This is slowly making its rounds through Facebook, and I enjoyed thinking about the list of authors and about the folks I wanted to “tag”. I love to read, and there have been seasons in life when reading was limited to the directions on the powdered formula can or prescription bottle for yet another antibiotic for one of the kids.
While I was putting this book together it dawned on me that though the value of and space for reading was encouraged by my parents (my first paid job where a social security number was required was as a library page – I could alphabetize a cart of books like no other), it was through teachers and friends I met some of these authors. I don’t recall my parents ever suggesting a specific book or author, which now makes me wonder what their favorite books and authors are…
So much of my book shelf real estate is taken up by books from my college years that I cannot part with – James Joyce’s Ulysses and Susan Faludi’s Backlash (sorry, the AP style guide is in a box in the basement) – and books that I have read during my years with InterVarsity Christian Fellowship – business books, Christian spirituality, biblical reference books, etc. I was staring at my books the other day wondering what, if anything, could someone learn about me by looking at my bookcases. It wouldn’t take long to figure out that I don’t like to dust books!
So here is my list and a little explanation behind the author. Please join in!
The Invitation Guidelines: Don’t take too long to think about it. Fifteen authors (poets included) who’ve influenced you and will always stick with you. List the first fifteen you can recall in no more than fifteen minutes. Tag at least fifteen friends, including me, because I’m interested in seeing what authors my friends choose. (To do this, go to your Notes tab on your profile page, paste rules in a new note, cast your fifteen picks, and tag people in the note.)
In no particular order…
Anne Lamott – A dear friend and colleague, Greg J., gave me a copy of or suggested Lamott’s Operating Instructions. He mentioned that he wouldn’t recommend her to just any Christ-loving new mom, but he thought that I would appreciate her voice. I remember laughing out loud and crying as I read this book.
Madeleine L’Engle – My elementary school librarian recommended L’Engle’s time trilogy to me, and then took me and a few other students to hear L’Engle speak at Wheaton College. I still have my autographed Scholastic book paperbacks in the shelf in my room. Decades later Jenny L. would give me a copy of one of L’Engle’s journal series and I have since wanted to sign my checks as “Jane Austen”.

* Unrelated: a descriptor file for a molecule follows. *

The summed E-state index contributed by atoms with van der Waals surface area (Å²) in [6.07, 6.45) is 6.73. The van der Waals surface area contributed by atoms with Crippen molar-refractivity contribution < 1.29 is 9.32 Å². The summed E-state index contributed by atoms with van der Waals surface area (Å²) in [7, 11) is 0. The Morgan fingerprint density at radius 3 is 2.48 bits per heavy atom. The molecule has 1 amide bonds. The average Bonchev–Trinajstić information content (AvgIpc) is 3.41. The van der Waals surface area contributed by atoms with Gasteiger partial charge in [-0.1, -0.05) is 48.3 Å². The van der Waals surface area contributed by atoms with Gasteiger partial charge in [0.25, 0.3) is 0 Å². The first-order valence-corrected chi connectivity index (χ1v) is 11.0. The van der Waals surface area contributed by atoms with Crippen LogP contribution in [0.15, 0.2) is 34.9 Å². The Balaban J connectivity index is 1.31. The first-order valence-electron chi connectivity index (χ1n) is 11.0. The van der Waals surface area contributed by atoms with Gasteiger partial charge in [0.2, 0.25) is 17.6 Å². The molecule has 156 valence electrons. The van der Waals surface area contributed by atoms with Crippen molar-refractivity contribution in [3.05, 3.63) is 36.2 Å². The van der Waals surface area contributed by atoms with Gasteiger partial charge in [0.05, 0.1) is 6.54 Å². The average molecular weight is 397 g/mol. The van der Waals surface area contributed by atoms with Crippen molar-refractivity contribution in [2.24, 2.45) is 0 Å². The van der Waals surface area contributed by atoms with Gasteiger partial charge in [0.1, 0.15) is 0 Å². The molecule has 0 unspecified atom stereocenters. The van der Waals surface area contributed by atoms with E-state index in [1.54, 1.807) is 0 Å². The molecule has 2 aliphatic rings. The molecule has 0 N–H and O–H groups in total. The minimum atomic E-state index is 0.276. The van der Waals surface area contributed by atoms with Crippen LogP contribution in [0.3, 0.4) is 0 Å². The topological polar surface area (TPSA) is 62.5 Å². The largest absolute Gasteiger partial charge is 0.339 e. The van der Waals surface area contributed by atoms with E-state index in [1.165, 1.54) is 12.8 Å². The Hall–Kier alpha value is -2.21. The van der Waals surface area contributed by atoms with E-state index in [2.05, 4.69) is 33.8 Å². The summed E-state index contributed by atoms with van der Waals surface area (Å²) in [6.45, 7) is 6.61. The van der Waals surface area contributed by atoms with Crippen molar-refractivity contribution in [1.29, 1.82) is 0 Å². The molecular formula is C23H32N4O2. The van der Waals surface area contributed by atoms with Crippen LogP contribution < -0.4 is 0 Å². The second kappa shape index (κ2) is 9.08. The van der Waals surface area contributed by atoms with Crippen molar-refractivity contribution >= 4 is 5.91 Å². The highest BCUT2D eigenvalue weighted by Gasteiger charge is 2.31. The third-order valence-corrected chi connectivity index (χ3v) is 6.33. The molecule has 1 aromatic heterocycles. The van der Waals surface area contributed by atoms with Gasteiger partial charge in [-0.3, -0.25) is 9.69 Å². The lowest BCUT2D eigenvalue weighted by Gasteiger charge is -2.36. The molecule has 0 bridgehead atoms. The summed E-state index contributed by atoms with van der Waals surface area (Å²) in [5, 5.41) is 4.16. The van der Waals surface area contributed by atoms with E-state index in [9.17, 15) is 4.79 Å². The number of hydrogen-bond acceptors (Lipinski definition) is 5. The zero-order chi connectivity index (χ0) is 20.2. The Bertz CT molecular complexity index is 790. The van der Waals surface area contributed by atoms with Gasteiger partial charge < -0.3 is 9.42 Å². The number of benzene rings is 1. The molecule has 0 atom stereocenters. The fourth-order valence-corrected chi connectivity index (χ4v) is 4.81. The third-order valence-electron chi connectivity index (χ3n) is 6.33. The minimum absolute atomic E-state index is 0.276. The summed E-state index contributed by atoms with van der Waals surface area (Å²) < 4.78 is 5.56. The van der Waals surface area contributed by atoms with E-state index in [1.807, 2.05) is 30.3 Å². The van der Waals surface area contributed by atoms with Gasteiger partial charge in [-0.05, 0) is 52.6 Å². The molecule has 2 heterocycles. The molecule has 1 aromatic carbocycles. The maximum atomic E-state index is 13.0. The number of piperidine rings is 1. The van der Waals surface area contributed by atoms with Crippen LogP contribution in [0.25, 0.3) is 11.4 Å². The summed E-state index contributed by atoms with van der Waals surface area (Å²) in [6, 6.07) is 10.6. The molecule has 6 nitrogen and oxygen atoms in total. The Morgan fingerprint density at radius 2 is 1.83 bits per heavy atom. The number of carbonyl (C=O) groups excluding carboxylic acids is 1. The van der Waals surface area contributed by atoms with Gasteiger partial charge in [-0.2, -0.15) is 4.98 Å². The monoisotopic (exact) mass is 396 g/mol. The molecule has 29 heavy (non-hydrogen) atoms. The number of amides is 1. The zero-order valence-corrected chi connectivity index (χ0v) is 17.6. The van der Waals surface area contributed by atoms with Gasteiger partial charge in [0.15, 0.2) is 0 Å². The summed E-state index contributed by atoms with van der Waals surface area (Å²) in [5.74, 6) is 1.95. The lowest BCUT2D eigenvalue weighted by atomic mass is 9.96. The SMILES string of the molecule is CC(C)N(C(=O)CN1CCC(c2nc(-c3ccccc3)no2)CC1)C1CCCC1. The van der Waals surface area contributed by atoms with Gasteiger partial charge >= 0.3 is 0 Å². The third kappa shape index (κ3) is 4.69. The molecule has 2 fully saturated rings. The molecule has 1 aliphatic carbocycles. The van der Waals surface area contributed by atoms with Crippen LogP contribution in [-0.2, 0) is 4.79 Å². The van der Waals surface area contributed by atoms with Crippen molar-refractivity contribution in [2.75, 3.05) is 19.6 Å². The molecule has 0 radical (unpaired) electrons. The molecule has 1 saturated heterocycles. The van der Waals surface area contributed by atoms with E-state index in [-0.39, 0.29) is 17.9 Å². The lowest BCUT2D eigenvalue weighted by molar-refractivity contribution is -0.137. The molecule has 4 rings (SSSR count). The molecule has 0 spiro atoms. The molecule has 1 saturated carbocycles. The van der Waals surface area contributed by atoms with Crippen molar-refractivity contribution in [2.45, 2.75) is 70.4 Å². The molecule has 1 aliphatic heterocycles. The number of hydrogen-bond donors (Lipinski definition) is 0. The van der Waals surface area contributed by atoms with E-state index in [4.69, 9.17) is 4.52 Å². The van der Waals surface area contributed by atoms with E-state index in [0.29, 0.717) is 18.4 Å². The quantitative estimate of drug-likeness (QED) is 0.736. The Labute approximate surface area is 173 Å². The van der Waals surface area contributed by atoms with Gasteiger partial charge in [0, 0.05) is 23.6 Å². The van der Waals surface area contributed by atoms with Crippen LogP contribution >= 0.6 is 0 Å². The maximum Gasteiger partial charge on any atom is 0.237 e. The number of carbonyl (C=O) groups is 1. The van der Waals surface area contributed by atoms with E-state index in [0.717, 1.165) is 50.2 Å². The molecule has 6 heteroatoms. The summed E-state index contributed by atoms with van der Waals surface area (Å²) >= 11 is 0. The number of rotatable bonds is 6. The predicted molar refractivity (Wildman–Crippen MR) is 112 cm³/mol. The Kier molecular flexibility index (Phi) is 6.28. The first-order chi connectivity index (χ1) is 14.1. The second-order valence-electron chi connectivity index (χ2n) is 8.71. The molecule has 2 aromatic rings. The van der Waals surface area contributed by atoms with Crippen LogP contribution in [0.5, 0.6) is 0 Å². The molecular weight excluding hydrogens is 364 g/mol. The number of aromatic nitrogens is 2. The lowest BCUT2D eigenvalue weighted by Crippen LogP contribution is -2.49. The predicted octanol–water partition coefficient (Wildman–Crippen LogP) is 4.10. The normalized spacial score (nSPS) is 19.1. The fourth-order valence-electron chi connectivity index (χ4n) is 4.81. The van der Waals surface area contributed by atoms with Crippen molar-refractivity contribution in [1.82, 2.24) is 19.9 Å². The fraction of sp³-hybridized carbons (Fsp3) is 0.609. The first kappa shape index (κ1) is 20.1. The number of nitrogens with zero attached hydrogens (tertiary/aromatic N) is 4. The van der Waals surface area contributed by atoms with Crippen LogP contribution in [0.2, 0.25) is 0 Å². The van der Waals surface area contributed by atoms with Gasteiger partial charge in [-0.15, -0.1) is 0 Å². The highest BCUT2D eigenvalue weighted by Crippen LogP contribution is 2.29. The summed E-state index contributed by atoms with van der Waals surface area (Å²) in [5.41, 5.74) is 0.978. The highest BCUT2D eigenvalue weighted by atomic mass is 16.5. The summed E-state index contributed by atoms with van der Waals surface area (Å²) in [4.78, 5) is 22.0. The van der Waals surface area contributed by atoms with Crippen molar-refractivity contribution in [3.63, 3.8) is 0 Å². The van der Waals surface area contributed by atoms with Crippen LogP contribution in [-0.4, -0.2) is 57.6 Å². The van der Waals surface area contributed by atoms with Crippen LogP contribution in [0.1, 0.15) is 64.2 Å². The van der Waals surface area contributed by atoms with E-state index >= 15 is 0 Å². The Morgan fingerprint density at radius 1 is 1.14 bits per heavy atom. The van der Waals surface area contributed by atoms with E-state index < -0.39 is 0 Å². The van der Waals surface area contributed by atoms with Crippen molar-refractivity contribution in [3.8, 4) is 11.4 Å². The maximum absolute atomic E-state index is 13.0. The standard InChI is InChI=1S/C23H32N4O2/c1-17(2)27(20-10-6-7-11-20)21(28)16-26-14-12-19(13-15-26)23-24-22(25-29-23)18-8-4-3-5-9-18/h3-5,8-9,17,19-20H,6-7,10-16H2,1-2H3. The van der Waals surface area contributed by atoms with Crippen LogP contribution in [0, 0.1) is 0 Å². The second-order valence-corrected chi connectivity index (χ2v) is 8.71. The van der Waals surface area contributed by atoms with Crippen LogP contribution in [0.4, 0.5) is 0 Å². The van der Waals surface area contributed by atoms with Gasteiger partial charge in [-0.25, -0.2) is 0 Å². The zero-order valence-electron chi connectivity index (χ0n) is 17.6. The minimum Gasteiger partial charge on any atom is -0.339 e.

Victor Hugo – After seeing Les Miz, I wanted to read the book. It was a wonderful summer.
James Joyce – I took a class my junior or senior year in college on Joyce. I think I eeked through with a “C” after failing the midterm. Gratefully my father was also taking seminary courses at the time and had a rough time with one of his classes. But despite the “F” on my midterm, I thoroughly enjoyed the class because the professor loved his subject, knew the work and made pages and pages of run-on-sentences interesting.
God through the hands of some crazy dudes like Peter, Paul, Luke, John, etc. but this really counts as one – I have had several Bibles through the years, but the one I am most in awe of is the Living Bible I had as an elementary school student. I will never forget the first time I really met God in that book.
Jane Austen – Oh, Jane. How I wish we could have tea together…
Amy Tan – Before June and Waverley hit the silver screen (and I had a chance to preview the movie before the release), Tan’s Joy Luck Club told the stories of girls and women and of friends, mothers and daughters I could understand, relate to and knew in a way that didn’t require the kind of translation I had to do when encountering Judy Blume’s Margaret.
Shel Silverstein – The Giving Tree still chokes me up, and his poems now make me and my boys laugh out loud.
Alice Walker – Possessing the Secret of Joy and The Temple of My Familiar filled out an entirely new literary voice for me.
Stephenie Meyer – Don’t judge.
William Shakespeare – I wanted to hate Shakespeare but Ms. Johnson in high school wouldn’t let me.
Sue Monk Kidd – I don’t remember who recommended Kidd to me, but I remember crying in the airplane on the way to San Jose reading Dance of the Dissident Daughter. I was so moved and confused and blessed by that book, and changed part of a talk that I was giving the next day to include a snippet of what I had read. Women, you are created in God’s image and He sees us as very good.
Toni Morrison – Her writing haunts me like no other. I don’t know what it is…
Alex Kotlowitz – The beginnings of my wrestling with the injustice in our immediate present happened in a new way for me after reading There Are No Children Here and then having the opportunity to hear him at my alma mater.
Elie Wiesel – How can such a short book cover so much?
Who are some of the authors who have left a mark on you?